NOVEMBER 13, 2017

The 41-year-old rookie found himself drifting in and out, somewhere between sleep and waking, keyed up but flagging, when the moment they all anticipate, are all forced to confront, arrived.

“Actual fires,’’ reports Randy Chevrier, “are down the list in terms of percentage of calls we respond to.

“Our No. 1 call-volume is medical calls. Dealing with anything from heart attacks to motor-vehicle accidents to drug overdoses.

“Football, as seriously as we all take it, is play.

“Yeah, thousands of people watched what I did and were allowed critique me the next day in my old job.

“But this … this is a different world entirely.”

The retired long-serving long-snapper of the Calgary Stampeders had graduated to full-fledged city firefighter status on a Thursday.

A shade over 48 hours later, everything was quiet in the early-morning darkness at Fire Station 10, the hall, fittingly, closest to McMahon Stadium, Chevrier’s long-time place of employment.

“You’re there, five o’clock, just about to close your eyes after trying to stay awake all night because you’re really nervous, waiting for something to happen, and all of a sudden you’re summoned to a call where you’ve got to give someone a life-saving intervention.

“First call.

“It was … surreal.

“I thought I was going to be a lot more nervous. It was neat to see I was actually pretty calm.

“It becomes a lot more real than snapping a football in a game, I’ll say that.”

Snapping a football is what the Chevrier did for 11 seasons modelling Stampeder red and white. Following a brief pitstop in Saskatchewan after his release here, he retired following the 2016 season.

Well, the CFL playoffs are here once again. The cold is upon us. Everything is magnified.

The most exhilarating time of any season, a time Chevrier anticipated with relish for most of his adult life.

“Last year,’’ he confesses, “was probably a little tougher for me to deal with, a little more more bittersweet. Then, I still wanted to play. I still felt an emptiness, you know? The season obviously didn’t end the way the Stamps wanted it to to but I would’ve loved to have been along for the ride with that group; a ‘Wow! What a great team to be on!’ kinda thing.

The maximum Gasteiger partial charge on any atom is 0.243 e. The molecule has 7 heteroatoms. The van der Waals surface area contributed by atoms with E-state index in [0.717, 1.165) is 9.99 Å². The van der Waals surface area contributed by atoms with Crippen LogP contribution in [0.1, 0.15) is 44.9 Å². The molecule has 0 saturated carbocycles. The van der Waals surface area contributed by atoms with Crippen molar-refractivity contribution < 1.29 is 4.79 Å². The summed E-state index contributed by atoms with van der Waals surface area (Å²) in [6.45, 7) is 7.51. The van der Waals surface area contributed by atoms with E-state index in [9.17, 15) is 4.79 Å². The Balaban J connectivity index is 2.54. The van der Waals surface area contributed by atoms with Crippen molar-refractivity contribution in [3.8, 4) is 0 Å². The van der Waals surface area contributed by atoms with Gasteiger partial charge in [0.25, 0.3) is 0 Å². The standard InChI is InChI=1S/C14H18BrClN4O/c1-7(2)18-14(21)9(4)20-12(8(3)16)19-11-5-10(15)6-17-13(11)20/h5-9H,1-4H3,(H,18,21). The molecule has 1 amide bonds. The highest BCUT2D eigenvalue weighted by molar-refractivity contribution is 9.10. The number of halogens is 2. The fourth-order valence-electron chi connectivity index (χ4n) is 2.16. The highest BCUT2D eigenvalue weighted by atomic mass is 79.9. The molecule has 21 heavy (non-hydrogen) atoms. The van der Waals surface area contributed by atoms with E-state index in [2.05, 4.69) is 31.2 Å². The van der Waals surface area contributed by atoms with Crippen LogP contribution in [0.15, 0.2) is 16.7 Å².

“I look at a guy like Alex Singleton. I wish I’d had a chance to have him as a teammate. Don’t know him at all but what a great player. Those are the kinds of guys you want to go into battle beside.

“This year, a little different. I’m in a career I love. I go to work every day absolutely happy. So I don’t feel the same pull.

“Of course there’s part of me – always will be a part of me, I suppose – that says: ‘You know, if the Stamps’ long-snapper got hurt for playoffs, they know where to find me …’ or ‘I’d love to run out of the tunnel again, one more time’.

“But the feeling that I’m missing out, really missing out? No, not anymore.”

The U-turn into firefighting has been a rewarding, exhaustive one. The requirements for the job are, understandably, stringent, and unlike anything in Chevrier’s experience.

“Training was a lot harder than I thought it’d be. I thought if I put in the same kind of effort I had during my football career – work hard, first guy in, last guy out – I’d do really well.

“But this, during training … I couldn’t take a day off. If I spent even an hour or two with my family, it felt like an hour or two too much away from the books. Just such a huge amount of knowledge I had to absorb in a short period of time. Such a vigorous process.

“On weekends, I was putting in 22 hours, reading and studying. It’s the hardest thing I’ve ever done. Bar none.

“After undergoing the screening, recruitment and training process for the Calgary Fire Department, I’d say our city’s in pretty darn good hands when it comes to emergency situations.

“What we go through, the standards you’re held up to, put us in a great position to help the citizens of Calgary.”

Happily, the sense of belonging, of camaraderie, that made football such a joy, is ever-present down at the firehall.

“It’s like I’m on a team again. Four to five guys, really tight-knit. We cook together, we clean together, we work on the truck together, we’re out on calls together, we go in and out together.

“I love that.

“When they recruited us, they told us: ‘This is the greatest job in the world.’ Even my position, as a rookie, where I get gooned, I see that this is the greatest job in the world.”

With training occupying virtually all of his waking hours, Chevrier admittedly didn’t follow the Stamps as diligently as he might’ve liked.

Now, however, he’s able turn a bit more attention to the Grey Cup drive.

“In the last few weeks, their momentum has kind of slowed down. What it’s gonna take is some big-time players to play a big-time game.

“I worry because I want them to succeed. Do I feel they have the guys to make it happen? Absolutely. Until otherwise proven, we still have the best quarterback in the CFL.

“We have, I believe, the best special-teams unit in the CFL. And I just saw the number of Western all-stars on defence. That’s no fluke. That’s a defence to be feared.

“I know they have the make-up to put it all together. But they’ve got to figure it out pretty quick.”

Come Sunday, the crew at Fire Station 10, one in particular, will be fixated on TSN’s broadcast of the Western Final from McMahon, just a Bo Levi Mitchell air-out away.

“Hey, I’m a Calgarian,’’ says Randy Chevrier. “This is my home. Like I said, I’m in a new job, one that I truly love. A lucky guy. I’m thankful for what I did, all those years, but I don’t miss it anymore.

“I may have moved on to a different phase of my life. But I’m also a Stampeder fan for life.”